Do depression and pain intensity interfere with physical activity in daily life in patients with Chronic Low Back Pain?
Research output: Contribution to journal › Article › Academic › peer-review
Patients with chronic pain may have difficulties estimating their own physical activity level in daily life. Pain-related factors such as depression and pain intensity may affect a patients' ability to estimate their own daily life activity level. This study evaluates whether patients with Chronic Low Back Pain (CLBP) who are more depressed and/or report more pain indeed have a lower objectively assessed daily life activity level or whether they only perceive their activity level as lower. Patients with CLBP were included in a cross-sectional study. During 14 days physical activity in daily life was measured, with both an electronic diary and an accelerometer. Multilevel analyses were performed to evaluate whether a higher level of depression and/or pain intensity was associated with a lower objectively assessed activity level or the discrepancy between the self-reported and objectively assessed daily life activity levels. Results, based on 66 patients with CLBP (mean RDQ score 11.8), showed that the objectively assessed daily life activity level is not associated with depression or pain intensity. There was a moderate association between the self-reported and objectively assessed activity levels (beta = 0.39, p <0.01). The discrepancy between the two was significantly and negatively related to depression (beta = -0.19, p = 0.01), indicating that patients who had higher levels of depression judged their own activity level to be relatively low compared to their objectively assessed activity level. Pain intensity was not associated with the perception of a patient's activity level (beta = 0.12, ns).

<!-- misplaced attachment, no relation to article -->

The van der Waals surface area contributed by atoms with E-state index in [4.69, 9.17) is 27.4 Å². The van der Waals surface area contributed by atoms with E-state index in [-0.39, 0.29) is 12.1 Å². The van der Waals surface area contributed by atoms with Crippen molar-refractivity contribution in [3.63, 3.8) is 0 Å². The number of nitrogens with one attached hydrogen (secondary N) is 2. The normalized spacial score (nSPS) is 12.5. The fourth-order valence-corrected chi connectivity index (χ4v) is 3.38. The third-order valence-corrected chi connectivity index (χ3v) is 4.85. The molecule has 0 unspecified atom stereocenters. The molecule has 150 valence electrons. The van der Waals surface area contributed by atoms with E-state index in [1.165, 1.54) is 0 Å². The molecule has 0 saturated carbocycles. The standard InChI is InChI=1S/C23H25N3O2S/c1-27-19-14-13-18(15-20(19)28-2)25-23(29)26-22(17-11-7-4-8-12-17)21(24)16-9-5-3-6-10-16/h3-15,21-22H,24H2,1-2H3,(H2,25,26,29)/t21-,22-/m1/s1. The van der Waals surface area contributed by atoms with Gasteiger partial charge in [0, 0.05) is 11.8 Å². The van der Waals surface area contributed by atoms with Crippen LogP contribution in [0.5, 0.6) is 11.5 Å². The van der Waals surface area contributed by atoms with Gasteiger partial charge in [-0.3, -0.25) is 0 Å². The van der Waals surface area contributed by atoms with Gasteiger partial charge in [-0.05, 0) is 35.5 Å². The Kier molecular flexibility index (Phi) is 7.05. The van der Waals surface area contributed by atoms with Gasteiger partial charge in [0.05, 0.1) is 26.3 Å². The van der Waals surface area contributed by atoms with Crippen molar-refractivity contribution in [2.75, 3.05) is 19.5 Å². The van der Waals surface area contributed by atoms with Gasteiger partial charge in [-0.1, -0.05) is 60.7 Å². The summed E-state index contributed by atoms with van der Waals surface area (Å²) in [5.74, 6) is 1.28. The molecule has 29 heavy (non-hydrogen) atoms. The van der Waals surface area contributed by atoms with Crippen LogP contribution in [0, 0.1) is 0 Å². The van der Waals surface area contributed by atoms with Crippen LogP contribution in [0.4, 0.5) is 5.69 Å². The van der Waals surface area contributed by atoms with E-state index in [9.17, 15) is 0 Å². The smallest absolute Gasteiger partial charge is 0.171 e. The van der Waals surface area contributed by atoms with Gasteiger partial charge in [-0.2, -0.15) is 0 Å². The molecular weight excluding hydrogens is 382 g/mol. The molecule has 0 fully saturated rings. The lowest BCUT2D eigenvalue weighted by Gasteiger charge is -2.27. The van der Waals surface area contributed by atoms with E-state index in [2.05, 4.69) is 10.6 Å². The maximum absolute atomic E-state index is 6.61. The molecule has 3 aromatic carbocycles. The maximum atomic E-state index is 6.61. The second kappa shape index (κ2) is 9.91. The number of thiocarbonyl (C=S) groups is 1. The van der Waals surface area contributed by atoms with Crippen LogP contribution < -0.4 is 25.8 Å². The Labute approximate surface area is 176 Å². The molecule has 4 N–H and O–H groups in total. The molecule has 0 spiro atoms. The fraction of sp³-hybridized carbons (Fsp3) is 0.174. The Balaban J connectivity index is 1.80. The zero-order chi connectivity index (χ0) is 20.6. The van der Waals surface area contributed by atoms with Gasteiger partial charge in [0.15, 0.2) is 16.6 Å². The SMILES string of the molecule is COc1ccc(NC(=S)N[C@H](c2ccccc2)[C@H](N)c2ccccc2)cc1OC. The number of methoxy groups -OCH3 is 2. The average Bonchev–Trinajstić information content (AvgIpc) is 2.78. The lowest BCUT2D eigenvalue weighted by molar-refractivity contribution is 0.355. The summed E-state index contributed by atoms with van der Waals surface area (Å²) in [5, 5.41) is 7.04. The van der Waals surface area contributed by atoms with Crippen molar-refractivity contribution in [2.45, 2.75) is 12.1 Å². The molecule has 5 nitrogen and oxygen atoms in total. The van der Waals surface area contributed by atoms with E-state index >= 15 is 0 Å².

- Chronic Low Back Pain, Activity-related behaviour, Accelerometry, Depression, Diary assessment, MORRIS DISABILITY QUESTIONNAIRE, NATURAL-HISTORY, SELF-REPORT, RELIABILITY, PERFORMANCE, ACCELEROMETER, CAPACITY, TASKS